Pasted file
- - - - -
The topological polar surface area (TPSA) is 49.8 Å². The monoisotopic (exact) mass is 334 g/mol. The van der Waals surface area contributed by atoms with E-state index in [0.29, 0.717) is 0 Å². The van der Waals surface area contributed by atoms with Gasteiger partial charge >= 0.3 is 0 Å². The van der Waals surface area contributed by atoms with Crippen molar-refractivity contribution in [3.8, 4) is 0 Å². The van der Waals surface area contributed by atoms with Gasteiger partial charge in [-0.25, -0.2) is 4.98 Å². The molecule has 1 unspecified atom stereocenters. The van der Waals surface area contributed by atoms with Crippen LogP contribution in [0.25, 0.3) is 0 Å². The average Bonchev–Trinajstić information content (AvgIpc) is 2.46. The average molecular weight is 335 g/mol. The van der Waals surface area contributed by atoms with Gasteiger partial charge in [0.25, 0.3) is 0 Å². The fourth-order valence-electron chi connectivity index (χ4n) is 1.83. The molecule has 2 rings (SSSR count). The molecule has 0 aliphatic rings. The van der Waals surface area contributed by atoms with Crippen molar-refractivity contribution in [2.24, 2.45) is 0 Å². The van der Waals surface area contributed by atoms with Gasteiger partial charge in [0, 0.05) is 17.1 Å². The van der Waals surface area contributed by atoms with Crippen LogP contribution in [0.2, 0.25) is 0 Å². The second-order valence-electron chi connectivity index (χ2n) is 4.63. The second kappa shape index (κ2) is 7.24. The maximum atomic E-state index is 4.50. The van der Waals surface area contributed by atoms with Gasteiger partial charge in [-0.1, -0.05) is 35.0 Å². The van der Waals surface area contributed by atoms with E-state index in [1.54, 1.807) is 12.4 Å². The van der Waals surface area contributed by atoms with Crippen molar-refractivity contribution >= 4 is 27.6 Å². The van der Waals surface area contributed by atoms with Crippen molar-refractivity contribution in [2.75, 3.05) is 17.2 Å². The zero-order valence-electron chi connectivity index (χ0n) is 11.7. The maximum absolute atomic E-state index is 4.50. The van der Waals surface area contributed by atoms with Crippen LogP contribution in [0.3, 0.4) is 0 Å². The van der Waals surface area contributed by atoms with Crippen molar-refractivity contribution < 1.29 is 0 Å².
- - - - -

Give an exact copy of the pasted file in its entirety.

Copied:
The topological polar surface area (TPSA) is 49.8 Å². The monoisotopic (exact) mass is 334 g/mol. The van der Waals surface area contributed by atoms with E-state index in [0.29, 0.717) is 0 Å². The van der Waals surface area contributed by atoms with Gasteiger partial charge >= 0.3 is 0 Å². The van der Waals surface area contributed by atoms with Crippen molar-refractivity contribution in [3.8, 4) is 0 Å². The van der Waals surface area contributed by atoms with Gasteiger partial charge in [-0.25, -0.2) is 4.98 Å². The molecule has 1 unspecified atom stereocenters. The van der Waals surface area contributed by atoms with Crippen LogP contribution in [0.25, 0.3) is 0 Å². The average Bonchev–Trinajstić information content (AvgIpc) is 2.46. The average molecular weight is 335 g/mol. The van der Waals surface area contributed by atoms with Gasteiger partial charge in [0.25, 0.3) is 0 Å². The fourth-order valence-electron chi connectivity index (χ4n) is 1.83. The molecule has 2 rings (SSSR count). The molecule has 0 aliphatic rings. The van der Waals surface area contributed by atoms with Crippen molar-refractivity contribution in [2.24, 2.45) is 0 Å². The van der Waals surface area contributed by atoms with Gasteiger partial charge in [0, 0.05) is 17.1 Å². The van der Waals surface area contributed by atoms with Crippen LogP contribution in [0.2, 0.25) is 0 Å². The second-order valence-electron chi connectivity index (χ2n) is 4.63. The second kappa shape index (κ2) is 7.24. The maximum atomic E-state index is 4.50. The van der Waals surface area contributed by atoms with Gasteiger partial charge in [-0.1, -0.05) is 35.0 Å². The van der Waals surface area contributed by atoms with E-state index in [1.54, 1.807) is 12.4 Å². The van der Waals surface area contributed by atoms with Crippen molar-refractivity contribution >= 4 is 27.6 Å². The van der Waals surface area contributed by atoms with Crippen molar-refractivity contribution in [2.75, 3.05) is 17.2 Å². The zero-order valence-electron chi connectivity index (χ0n) is 11.7. The maximum absolute atomic E-state index is 4.50. The van der Waals surface area contributed by atoms with Crippen LogP contribution in [0.3, 0.4) is 0 Å². The van der Waals surface area contributed by atoms with Crippen molar-refractivity contribution < 1.29 is 0 Å².